The violence…

The wicked will be swept away by their own violence, according to this verse. God must have a big broom!

The New International Version says, “The violence of the wicked will drag them away, for they refuse to do what is right.” But that broom will overlook every person the Lord considers righteous! 

Why will the wicked be cleaned away like cobwebs? It’s really simple. They refuse to do the just thing. Which means they – the wicked – would rather do the unjust thing!

Keep this verse in mind the next time you have an important decision to make. And do the right thing.

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Keep your good name

A good name is more desirable than great riches; to be esteemed is better than silver or gold. ~Proverbs 22:1 NIV

Business NamesHosting a domain, starting a new business, or having a baby are all situations that require thought. When beginning a business, the owner should spend some time thinking about the name. After all, a business is only as good as its name, they say.

The same idea goes for your personal name. Your parents may have had something in mind when they selected your birth name. But even if they didn’t, you still have a reputation in your community or among members of your church.

The New Living Translation renders this as, “Choose a good reputation over great riches…” The implication is that one should actively think about the logical possible outcomes of a decision. Will this idea to make money affect your good reputation, or not?

Secondly, this verse offers insight on wealth creation versus your own value. Will chasing that silver or gold cause someone to think differently about you?

There is nothing wrong with creating wealth. The Bible is full of accounts of men and women who’ve earned their share along the way. But there are many traps to be aware of, too.

This is an important question – especially if you’re young. Are you thoughtfully choosing to maintain your reputation? Once it’s lost, a good name may be very difficult to find.

Don’t be led astray

Wine is a mocker and beer a brawler; whoever is led astray by them is not wise. ~Proverbs 20:1 NIV

water splash in a glassThis verse is a simple reminder that wine and beer are dangerous.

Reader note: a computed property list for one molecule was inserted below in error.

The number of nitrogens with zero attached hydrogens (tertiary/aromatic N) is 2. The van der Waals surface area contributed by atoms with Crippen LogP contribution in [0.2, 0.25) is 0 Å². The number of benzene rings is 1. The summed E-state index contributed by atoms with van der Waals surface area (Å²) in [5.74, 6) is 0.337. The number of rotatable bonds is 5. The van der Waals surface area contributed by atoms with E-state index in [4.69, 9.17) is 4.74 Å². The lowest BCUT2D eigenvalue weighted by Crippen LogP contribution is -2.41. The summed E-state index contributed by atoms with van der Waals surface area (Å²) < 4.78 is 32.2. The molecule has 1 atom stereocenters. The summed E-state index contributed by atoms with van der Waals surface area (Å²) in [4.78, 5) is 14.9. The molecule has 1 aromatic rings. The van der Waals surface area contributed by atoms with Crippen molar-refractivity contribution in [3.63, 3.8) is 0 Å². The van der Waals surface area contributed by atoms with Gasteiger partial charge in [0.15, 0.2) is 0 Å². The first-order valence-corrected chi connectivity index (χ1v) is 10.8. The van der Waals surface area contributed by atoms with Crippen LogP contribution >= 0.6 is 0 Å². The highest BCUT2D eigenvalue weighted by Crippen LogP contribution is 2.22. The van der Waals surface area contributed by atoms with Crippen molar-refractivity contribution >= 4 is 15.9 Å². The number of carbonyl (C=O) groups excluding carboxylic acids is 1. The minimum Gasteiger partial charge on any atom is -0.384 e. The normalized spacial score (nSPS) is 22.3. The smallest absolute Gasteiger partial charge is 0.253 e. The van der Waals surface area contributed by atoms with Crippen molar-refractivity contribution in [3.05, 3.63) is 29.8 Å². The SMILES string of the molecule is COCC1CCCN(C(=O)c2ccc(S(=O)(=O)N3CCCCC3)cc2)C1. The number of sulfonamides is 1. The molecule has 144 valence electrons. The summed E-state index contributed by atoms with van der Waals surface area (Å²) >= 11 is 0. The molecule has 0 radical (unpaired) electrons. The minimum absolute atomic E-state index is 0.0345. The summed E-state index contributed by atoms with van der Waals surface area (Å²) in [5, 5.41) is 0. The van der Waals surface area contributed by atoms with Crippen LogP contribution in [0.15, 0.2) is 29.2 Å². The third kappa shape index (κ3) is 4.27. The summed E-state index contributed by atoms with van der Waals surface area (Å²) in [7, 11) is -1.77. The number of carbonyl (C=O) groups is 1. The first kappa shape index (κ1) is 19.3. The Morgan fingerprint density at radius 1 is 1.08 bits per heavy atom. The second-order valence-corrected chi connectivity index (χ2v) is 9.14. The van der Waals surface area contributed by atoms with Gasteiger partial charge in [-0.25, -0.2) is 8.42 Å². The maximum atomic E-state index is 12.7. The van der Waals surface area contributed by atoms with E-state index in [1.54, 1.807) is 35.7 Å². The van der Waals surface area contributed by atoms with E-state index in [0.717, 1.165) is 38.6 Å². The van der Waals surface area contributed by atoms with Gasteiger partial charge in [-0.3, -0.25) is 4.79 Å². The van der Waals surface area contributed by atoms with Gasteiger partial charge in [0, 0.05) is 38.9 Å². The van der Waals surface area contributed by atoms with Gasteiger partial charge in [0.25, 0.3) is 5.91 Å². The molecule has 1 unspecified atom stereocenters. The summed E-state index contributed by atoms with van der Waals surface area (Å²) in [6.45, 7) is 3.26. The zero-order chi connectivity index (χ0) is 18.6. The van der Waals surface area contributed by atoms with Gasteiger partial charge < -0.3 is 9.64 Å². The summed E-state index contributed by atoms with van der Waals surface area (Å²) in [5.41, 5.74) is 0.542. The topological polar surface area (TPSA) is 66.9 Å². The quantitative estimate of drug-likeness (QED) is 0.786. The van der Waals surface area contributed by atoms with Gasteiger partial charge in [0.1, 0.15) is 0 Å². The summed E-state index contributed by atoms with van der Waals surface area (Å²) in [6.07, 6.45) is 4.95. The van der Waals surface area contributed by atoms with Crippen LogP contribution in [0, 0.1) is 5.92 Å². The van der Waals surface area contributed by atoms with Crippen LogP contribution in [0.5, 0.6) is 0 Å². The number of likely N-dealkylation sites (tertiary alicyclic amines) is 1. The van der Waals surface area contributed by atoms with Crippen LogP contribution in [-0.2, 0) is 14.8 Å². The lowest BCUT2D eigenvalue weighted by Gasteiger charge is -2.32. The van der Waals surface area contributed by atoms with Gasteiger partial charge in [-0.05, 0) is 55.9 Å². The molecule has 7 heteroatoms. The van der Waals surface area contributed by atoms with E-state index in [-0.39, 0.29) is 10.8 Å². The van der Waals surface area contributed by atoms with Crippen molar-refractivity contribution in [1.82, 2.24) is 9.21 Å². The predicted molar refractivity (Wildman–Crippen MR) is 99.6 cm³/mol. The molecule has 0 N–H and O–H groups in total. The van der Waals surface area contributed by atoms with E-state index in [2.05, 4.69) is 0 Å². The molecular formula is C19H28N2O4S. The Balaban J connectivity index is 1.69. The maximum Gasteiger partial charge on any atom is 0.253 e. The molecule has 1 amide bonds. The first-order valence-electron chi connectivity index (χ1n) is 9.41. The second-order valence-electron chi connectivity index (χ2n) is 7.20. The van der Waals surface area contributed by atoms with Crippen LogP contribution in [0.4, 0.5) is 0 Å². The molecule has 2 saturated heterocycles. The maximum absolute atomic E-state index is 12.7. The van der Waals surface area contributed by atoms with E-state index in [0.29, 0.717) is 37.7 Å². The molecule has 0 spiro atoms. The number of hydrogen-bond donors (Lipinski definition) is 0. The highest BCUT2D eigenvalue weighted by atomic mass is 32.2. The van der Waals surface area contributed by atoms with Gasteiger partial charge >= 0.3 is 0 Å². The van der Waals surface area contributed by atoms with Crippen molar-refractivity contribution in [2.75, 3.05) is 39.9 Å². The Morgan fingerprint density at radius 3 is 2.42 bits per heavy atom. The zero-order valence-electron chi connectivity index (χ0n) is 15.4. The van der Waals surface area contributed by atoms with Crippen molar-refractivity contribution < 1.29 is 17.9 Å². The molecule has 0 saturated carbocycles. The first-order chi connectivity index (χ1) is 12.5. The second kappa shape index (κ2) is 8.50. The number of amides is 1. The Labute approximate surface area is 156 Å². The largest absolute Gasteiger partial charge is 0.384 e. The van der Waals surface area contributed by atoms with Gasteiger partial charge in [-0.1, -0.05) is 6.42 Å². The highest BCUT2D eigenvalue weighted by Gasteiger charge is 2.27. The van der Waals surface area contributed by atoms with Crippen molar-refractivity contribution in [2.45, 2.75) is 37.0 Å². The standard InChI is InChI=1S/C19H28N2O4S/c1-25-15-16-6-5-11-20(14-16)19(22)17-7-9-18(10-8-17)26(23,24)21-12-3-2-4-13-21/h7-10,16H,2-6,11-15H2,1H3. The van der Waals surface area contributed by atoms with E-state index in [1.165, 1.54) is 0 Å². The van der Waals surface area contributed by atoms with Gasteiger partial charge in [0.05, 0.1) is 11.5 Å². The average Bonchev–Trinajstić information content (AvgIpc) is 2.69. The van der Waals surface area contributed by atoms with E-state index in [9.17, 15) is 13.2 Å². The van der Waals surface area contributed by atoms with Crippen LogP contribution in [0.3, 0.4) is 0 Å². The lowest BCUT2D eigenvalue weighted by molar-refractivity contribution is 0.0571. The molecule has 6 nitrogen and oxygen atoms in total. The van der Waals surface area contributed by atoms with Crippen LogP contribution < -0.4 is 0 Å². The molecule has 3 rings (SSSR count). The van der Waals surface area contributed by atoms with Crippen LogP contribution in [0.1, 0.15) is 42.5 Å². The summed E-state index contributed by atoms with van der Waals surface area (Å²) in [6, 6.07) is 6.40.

They’re described as a mocker and a brawler. Just let them get out of hand, and both will pick fights with you, whether or not you want one.

“Mock” and “brawl” both have specific meanings:

Mock: to laugh at or make fun of (someone or something), especially by copying an action or a way of behaving or speaking, or to criticize and laugh at (someone or something) for being bad, worthless, or unimportant.

Brawl: to fight noisily, usually in a public place.

Sounds like a person asking for trouble, doesn’t it?

But this verse doesn’t strictly prohibit drinking. The second half of the passage says, “whoever is led astray by them is not wise.” If we are seeking wisdom, we won’t be “led astray” by them.

The Bible is full of examples for us on the subject of drinking. They have been used both for and against it. But Romans 14:17 says, “For the kingdom of God is not a matter of eating and drinking, but of righteousness, peace and joy in the Holy Spirit…”

Regardless of your intentions, beer, wine, and other hard liquor does present challenges. Face them wisely.

Never put off ’till tomorrow…

Do not withhold good from those to whom it is due, When it is in your power to do it. Do not say to your neighbor, “Go, and come back, And tomorrow I will give it,” When you have it with you. ~Proverbs 3:27-28 NASB

mark twain 2Maybe you’ve heard the saying, “Never put off ’till tomorrow what may be done day after tomorrow just as well,” by American humorist Mark Twain. 

While clever, it doesn’t mean quite the same thing as our verses from Proverbs. That’s because the wording is (intentionally) quite different. And words, they say, have meaning.

When you’re with a person who deserves good things, that’s the time to do them! Whether it is your brother or sister, or mother or father, doesn’t matter. Only your obedience to the Word of God does.

How are you doing today? Obeying the Word, or neglecting it?

Your ways are in full view of the Lord

Why, my son, be intoxicated with another man’s wife? Why embrace the bosom of a wayward woman? For your ways are in full view of the Lord, and he examines all your paths. The evil deeds of the wicked ensnare them; the cords of their sins hold them fast. For lack of discipline they will die, led astray by their own great folly. ~Proverbs 5:20-23 NIV

adultery2Proverbs 5 is a warning against getting involved in adultery, as is the following chapter. What is “adultery?” It’s typically defined as sexual relations between people who are not married.

The first Biblical prohibition of sexual activity outside of marriage is found in Exodus 20:14, which says clearly, “You shall not commit adultery.” That command is repeated in Deuteronomy 5:18.